Like many parents of a challenging child, I was quietly thrilled the other day to read that a study in the prestigious medical journal the Lancet reported new evidence that attention deficit hyperactivity disorder, my son's main diagnosis, may have something to do with genes.
"I'm off the hook!" it's so tempting to think, when hearing this kind of news. Yes, my chromosomes may be to blame, but at least I wouldn't have to keep kicking myself over the possible ramifications of that fall from the swing set when my child was a toddler, or how much pesticide residue he's accumulated in his short time on Earth, or whether my own distractedness has deprived him of the consistency and structure he so obviously needs.
In fact, ADHD, which conservatively affects at least 4.5 million American children and 9 million adults, is highly hereditary — less than height but more than schizophrenia. It's frankly soothing to keep this in mind, imagining that all that vexing behavior (the seemingly willful forgetfulness, the blowups, all those trips to the principal's office) is simply the unpredictable vestige of some wayward ancestor. Sure enough, once I focused on this possibility, I remembered my great-grandfather Elias, whose impulsive naughtiness rose to the level of squandering a family inheritance at the poker tables of Monte Carlo.
Given the checkered history of psychiatry, my need for such relief is understandable. For decades, a mostly male contingent of psychotherapists has blamed mothers for a wide array of childhood mental illnesses, insisting, without evidence, that "schizophrenogenic mothers" caused psychosis and "refrigerator mothers" engendered autism. For parents of seriously disturbed children, such cruel finger-pointing has added insult to tragic injury, while creating a fervent reception for contrarians such as Judith Rich Harris, the psychologist and author of "The Nurture Assumption: Why Children Turn Out the Way they Do."
Harris' 1999 book argued that parents play only a minor role in children's emotional development compared with genes and the influence of peers. Yet in the decade since then, other studies have raised serious questions about Rich's thesis, and despite the new findings about chromosomes and such, they serve as reminders that nothing in human nature is as black and white as we may yearn to believe.
Consider, for example, McGill University scientist Michael Meaney's pioneering discovery that the extent to which a mother rat licks and grooms her babies can determine whether certain genes in the pups' brains are switched on or off. Even as adults, the better-nurtured rats release less of the stress hormone cortisol when startled. Testing a related hypothesis in humans, Michael Posner at the University of Oregon has shown that unskillful parenting — for instance, being dictatorial or cold — increases the odds that children born with the DRD4-7 allele, implicated in ADHD, will develop an attention disorder.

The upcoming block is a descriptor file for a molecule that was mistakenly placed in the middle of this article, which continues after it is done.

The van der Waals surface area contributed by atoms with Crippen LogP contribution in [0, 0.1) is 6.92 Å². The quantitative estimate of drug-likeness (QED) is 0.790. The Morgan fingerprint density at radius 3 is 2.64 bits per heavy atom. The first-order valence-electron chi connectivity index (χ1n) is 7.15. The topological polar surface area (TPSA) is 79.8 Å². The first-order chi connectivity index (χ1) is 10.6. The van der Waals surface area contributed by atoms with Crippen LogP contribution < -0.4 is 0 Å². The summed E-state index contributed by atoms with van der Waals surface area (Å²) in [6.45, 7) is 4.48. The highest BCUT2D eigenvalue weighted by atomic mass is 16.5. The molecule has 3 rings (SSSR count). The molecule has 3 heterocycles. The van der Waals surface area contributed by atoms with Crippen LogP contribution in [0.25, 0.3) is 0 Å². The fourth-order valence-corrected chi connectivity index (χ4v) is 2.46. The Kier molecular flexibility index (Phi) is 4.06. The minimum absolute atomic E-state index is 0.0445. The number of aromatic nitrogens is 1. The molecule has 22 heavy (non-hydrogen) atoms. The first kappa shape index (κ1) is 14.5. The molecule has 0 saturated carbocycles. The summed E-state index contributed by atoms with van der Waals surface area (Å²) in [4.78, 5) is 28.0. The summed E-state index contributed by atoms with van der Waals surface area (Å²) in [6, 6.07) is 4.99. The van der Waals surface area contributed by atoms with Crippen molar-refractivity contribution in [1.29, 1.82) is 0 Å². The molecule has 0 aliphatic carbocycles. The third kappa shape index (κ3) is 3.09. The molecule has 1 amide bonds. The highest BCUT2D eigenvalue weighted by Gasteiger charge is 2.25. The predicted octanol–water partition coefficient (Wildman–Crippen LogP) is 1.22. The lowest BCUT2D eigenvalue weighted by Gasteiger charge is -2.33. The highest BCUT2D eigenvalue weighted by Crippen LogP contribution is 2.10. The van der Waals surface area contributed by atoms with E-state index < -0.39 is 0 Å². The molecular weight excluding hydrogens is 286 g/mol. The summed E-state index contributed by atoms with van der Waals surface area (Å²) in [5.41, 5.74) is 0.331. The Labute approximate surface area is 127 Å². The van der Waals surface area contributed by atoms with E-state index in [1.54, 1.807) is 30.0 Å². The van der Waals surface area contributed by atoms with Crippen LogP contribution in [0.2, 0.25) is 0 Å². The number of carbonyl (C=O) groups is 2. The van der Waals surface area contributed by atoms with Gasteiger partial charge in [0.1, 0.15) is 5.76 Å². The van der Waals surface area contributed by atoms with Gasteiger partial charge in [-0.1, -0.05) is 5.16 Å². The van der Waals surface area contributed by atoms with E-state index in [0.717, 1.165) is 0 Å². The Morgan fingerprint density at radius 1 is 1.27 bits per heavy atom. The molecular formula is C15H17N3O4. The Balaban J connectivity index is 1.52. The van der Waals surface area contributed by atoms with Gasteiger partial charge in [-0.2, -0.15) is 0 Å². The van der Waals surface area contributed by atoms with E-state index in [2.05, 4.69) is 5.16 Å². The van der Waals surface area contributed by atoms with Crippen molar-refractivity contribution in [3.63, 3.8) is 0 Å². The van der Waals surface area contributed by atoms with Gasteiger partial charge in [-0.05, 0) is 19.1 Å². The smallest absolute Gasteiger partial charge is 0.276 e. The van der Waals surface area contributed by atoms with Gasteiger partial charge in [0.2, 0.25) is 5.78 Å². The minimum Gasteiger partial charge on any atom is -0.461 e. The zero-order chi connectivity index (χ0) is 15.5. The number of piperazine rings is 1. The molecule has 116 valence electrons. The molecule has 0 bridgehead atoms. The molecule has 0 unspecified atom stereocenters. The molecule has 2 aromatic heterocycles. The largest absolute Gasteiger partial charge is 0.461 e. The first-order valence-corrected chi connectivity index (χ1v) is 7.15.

When I read of Posner's findings, I had to pause, as much as that goes against my nature. Although I'm not dictatorial or cold, I had to admit my parenting sometimes left a lot to be desired. Most seriously, it was often impossible for me to keep calm in the face of my son's constant provocations, a weakness that for years set us up for chronic, spiraling conflict. When I finally recognized my part in the melees and took a battery of tests, I found that I shared my son's ADHD — a discovery that has been a tremendous help for both of us. I not only learned to empathize with him in a new way but took steps, including meditation and therapy, to train my own attention. My focus on my own longstanding issues ended up greatly improving our relationship.
Although our problems haven't disappeared, my son seems happier now and the blowups, the forgotten pens, the trips to the principal's office have all, mercifully, grown less frequent.
In the end, I suppose nothing ever lets parents off the hook. It's just not that kind of a job, especially in recent generations, when brain science has made so much rapid progress that for the most earnest among us, our basic job description (manager, coach, cook, chauffeur) has necessarily expanded to include "investigative researcher." Our motivation, as always, is our hardwired wish for the best for our offspring: the complex, amalgamated products of both their nature and nurture, and ours.
Katherine Ellison is a Pulitzer-prize winning journalist and the author, most recently, of the family memoir "Buzz: A Year of Paying Attention."